Foreign direct investment and economic growth: The case of Asian developing countries

Choudhry Mohammad Sharif, Fordham University

Abstract

Foreign direct investment plays an important role in economic growth. It flows to the developing countries fourfold from an annual average of $12.6 billion in 1980--85 to \$51.8 billion in 1992-93 and rose to $70 billion in 1994. During the period of 1992--1994, developing countries received 32\% of the world's total foreign direct investment, up from 20\% in the first half of the 1980s. Foreign direct investment flow has sustained since 1982.^ Among the other developing countries, the Asian countries entered in the race of foreign direct investment and they received a lion share. The most important factors which make Asian countries attractive to foreign investors are rapid economic growth, cheap labor force, privatization programs opened to foreign investors and the liberalization of the foreign direct investment regulation framework.^ It has been proved by regression analysis that the main determinants for foreign direct investment have been the growth rate of gross domestic products, the labor cost, the openness of an economy and the real exchange rate which are accounted for 83% of the change in the inflow of such investment in Asian countries during 1983-1992. Foreign investment is positively related with the growth rate, the openness and the devaluation of exchange rate while it has a negative relation with labor cost.^ Asian countries have experienced the fastest economic growth in the world and remain the largest host region, accounting for 57 percent of the total developing countries' foreign direct investment in 1992. The study shows that foreign direct investment plays a key role in the development process. It has a positive correlation with economic growth, domestic investment and foreign trade. For maintaining and increasing the growth rate, the inflow of the foreign direct investment should be increased by stabilizing the macroeconomic environment, reducing price distortions, liberalizing foreign exchange systems, deregulating investment procedures and increasing general economic efficiency. ^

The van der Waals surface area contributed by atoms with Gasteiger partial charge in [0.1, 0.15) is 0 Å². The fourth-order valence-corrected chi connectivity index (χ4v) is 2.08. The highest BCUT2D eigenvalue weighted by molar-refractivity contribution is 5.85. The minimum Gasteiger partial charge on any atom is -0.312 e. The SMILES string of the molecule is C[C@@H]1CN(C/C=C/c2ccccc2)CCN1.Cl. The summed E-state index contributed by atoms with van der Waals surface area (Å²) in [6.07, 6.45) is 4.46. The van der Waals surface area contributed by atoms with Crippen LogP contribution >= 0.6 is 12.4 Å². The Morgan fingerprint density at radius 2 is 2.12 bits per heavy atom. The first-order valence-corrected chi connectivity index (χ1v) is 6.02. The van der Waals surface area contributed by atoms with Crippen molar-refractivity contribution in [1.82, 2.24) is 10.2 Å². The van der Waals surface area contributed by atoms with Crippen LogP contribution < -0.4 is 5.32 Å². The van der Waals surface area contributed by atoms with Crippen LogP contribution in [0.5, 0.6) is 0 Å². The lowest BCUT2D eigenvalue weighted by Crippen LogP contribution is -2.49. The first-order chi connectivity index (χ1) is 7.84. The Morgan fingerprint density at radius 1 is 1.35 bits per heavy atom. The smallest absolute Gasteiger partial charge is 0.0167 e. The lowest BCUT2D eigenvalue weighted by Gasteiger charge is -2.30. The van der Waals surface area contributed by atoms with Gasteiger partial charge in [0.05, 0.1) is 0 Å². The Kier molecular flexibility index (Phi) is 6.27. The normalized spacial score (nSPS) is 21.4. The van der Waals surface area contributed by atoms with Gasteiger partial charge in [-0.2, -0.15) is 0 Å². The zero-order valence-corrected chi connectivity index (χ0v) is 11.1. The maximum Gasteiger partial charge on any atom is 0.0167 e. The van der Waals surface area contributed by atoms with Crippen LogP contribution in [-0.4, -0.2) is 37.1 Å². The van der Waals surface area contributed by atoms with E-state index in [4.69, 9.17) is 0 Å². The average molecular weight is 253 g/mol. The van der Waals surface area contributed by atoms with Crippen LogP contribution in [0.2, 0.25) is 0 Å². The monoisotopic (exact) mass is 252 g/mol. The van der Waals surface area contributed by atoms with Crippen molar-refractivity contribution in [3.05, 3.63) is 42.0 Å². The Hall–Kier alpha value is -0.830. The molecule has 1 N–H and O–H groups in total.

Subject Area

Economics, General

Recommended Citation

Choudhry Mohammad Sharif, "Foreign direct investment and economic growth: The case of Asian developing countries" (January 1, 1997). ETD Collection for Fordham University. Paper AAI9730107.
http://fordham.bepress.com/dissertations/AAI9730107

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